Month: May 2015

Iris Biometric Security Challenges and Possible Solutions

Gene Itkis, Venkat Chandar, Benjamin Fuller, Joseph Campbell, Robert Cunningham. Iris Biometric Security Challenges and Possible Solutions: For your eyes only? Using the iris as a key. IEEE Signal Processing Magazine, 2015.


Biometrics were originally developed for identification, such as for criminal investigations. More recently, biometrics have been also utilized for authentication. Most biometric authentication systems today match a user?s biometric reading against a stored reference template generated during enrollment. If the reading and the template are sufficiently close, the authentication is considered successful and the user is authorized to access protected resources. This binary matching approach has major inherent vulnerabilities.

Unifying Leakage Classes

Benjamin Fuller and Ariel Hamlin. Unifying Leakage Classes: Simulatable Leakage and Pseudoentropy. ICITS 2015.


Leakage-resilient cryptography builds systems that withstand partial adversary knowledge of secret state. Ideally, leakage-resilient systems withstand current and future attacks; restoring confidence in the security of implemented cryptographic systems. Understanding the relation between classes of leakage functions is an important aspect.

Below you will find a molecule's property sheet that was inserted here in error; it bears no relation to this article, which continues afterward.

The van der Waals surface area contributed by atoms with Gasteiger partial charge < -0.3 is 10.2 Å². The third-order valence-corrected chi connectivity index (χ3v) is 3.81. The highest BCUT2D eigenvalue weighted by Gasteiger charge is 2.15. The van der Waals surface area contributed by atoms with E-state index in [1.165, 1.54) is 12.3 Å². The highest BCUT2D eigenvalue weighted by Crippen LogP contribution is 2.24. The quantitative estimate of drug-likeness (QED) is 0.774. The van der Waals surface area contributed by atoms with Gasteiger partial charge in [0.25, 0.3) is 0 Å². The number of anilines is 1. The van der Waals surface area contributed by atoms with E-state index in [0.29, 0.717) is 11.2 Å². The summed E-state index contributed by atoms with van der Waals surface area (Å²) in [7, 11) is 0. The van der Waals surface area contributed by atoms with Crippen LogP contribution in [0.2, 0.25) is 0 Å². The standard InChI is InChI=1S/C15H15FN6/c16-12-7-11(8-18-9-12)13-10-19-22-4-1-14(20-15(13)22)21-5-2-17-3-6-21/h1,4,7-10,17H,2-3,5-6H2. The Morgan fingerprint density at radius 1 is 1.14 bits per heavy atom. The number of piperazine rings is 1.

In this work, we consider the memory leakage model, where the leakage class contains functions over the system’s entire secret state. Standard classes include functions with bounded output length, functions that retain (pseudo)~entropy in the secret, and functions that leave the secret computationally unpredictable.

Standaert, Pereira, and Yu (Crypto, 2013) introduced a new class of leakage functions they call simulatable leakage. A leakage function is simulatable if a simulator can produce indistinguishable leakage without access to the true secret state. We extend their notion to general applications and consider two versions. For weak simulatability: the simulated leakage must be indistinguishable from the true leakage in the presence of public information. For strong simulatability, this requirement must also hold when the distinguisher has access to the true secret state. We show the following: * Weakly simulatable functions retain computational unpredictability. * Strongly simulatability functions retain pseudoentropy. * There are bounded length functions that are not weakly simulatable. * There are weakly simulatable functions that remove pseudoentropy. * There are leakage functions that retain computational unpredictability are not weakly simulatable.